The following is a brief scenario that might sound familiar to many new investors. You are starting to evaluate a company’s financial statements to determine whether or not you think that company will be a good investment choice. You know that evaluating financial statements is a very good decision to make as an investor! However, in all of your evaluation, you run across a problem. As you are reading about the company’s financial history, you find that there are some finance terms that simply don’t make sense to you. You thought you knew the difference between a company’s net income and its gross profit, but the more you think about it, the terms start to become hazy. What do you do?
We should start by saying that for many new investors – or even experienced investors who just don’t spend their days thinking about financial statements – this is a very common mistake to make. For many of us, the terms profit and income are typically used interchangeably. However, in finance, these terms can be used in several very different and specific ways, which can change the way we think about a company. By learning these definitions, or at least keeping a note handy for when you are analyzing financial statements, you might be better able to clue yourself into what the statements really mean about the company you have chosen to analyze.
For the sake of this article, we will start by explaining the concept of income. The term ‘income’ usually refers to any positive flow of money into a company. These are usually called positive cash flows. While the definitions of income and cash flows seem simple, they can be further broken down into the concept of net income, which is another frequently used financial term. Net income – which is also called net profit – reflects the number that remains for a company after both positive and negative cash flows are taken into consideration. So, if you’re keeping score: the concept of income is pretty simple while the concept of net income is much more complex.
Before you hit that “bottom line” of net income and before you factor in every single cash flow, you are likely to see two other terms in a company’s financial statements. The first of these two terms is ‘gross profit’. Gross profit is a number that reflects the money that a company has after it pays to produce the goods that it sells. In other terms, to find a company’s gross profit, you would find its revenue and subtract the cost of the goods sold from that number. This means that gross profit is an important number if you are looking to find out how much a company is spending on labor and raw materials.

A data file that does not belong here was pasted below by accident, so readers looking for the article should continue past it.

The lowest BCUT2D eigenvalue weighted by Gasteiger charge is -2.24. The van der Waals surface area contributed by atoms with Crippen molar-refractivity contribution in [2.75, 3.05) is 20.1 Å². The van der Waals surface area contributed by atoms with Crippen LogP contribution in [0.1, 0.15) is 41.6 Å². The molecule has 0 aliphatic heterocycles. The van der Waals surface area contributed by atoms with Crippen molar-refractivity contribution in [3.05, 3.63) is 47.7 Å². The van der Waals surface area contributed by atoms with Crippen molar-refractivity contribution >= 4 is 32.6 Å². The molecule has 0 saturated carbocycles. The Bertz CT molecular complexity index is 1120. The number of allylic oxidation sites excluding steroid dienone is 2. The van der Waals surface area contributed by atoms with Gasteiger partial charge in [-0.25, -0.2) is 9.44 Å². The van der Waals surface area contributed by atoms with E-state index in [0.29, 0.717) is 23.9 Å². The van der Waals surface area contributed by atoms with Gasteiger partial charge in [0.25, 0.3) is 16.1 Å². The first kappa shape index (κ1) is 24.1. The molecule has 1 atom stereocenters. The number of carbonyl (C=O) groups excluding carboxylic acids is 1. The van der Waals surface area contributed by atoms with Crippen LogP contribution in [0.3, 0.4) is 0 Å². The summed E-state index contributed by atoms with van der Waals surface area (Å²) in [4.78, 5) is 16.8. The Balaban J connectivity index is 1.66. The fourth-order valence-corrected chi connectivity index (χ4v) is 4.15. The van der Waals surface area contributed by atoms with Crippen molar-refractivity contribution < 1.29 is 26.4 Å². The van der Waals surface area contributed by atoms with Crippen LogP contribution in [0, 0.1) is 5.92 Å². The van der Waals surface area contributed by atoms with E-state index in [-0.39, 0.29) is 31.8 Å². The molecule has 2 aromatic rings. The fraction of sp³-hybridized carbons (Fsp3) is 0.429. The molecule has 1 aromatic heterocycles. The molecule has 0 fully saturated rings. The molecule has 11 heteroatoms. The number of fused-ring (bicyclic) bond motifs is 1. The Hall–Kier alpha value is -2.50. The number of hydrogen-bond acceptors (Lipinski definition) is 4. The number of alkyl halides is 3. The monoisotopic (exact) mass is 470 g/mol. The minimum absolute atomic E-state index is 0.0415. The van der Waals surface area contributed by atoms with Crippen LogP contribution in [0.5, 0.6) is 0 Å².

After you see the term gross profit, you might come across a company’s ‘operating profit’. This term takes not only the cost of producing goods (more commonly called the cost of goods sold) into account, but also fixed cost expenses, like a company’s rent or insurance. Next, it subtracts variable expenses like shipping costs and the depreciation of assets that it already owns. Basically, if an expense is necessary to the functioning of the business, it is included in a company’s operating profit. As investors, this term would be useful to us in order to better understand a business in its entirety – because anything that helps the business function is factored in.
Finally, this takes us back to net income – or net profit – which includes the most factors of all of these three terms. As we mentioned before, this number reflects every single cash flow that the company faced over a year. It includes all of the items that were calculated into the operating profit, and then subtracts taxes and one-time purchases (like big equipment purchases). For us as investors, this number is the one that we will primarily focus on, because it will indicate the company’s ability to generate money for its shareholders.
As you can see, these terms are not extremely straightforward and it is no surprise that many people have difficulty trying to interpret financial statements. However, by recognizing the key terms that you should be looking for and knowing what they mean relative to a company’s business, you could ultimately give yourself a lot more insight into a company’s potential for success!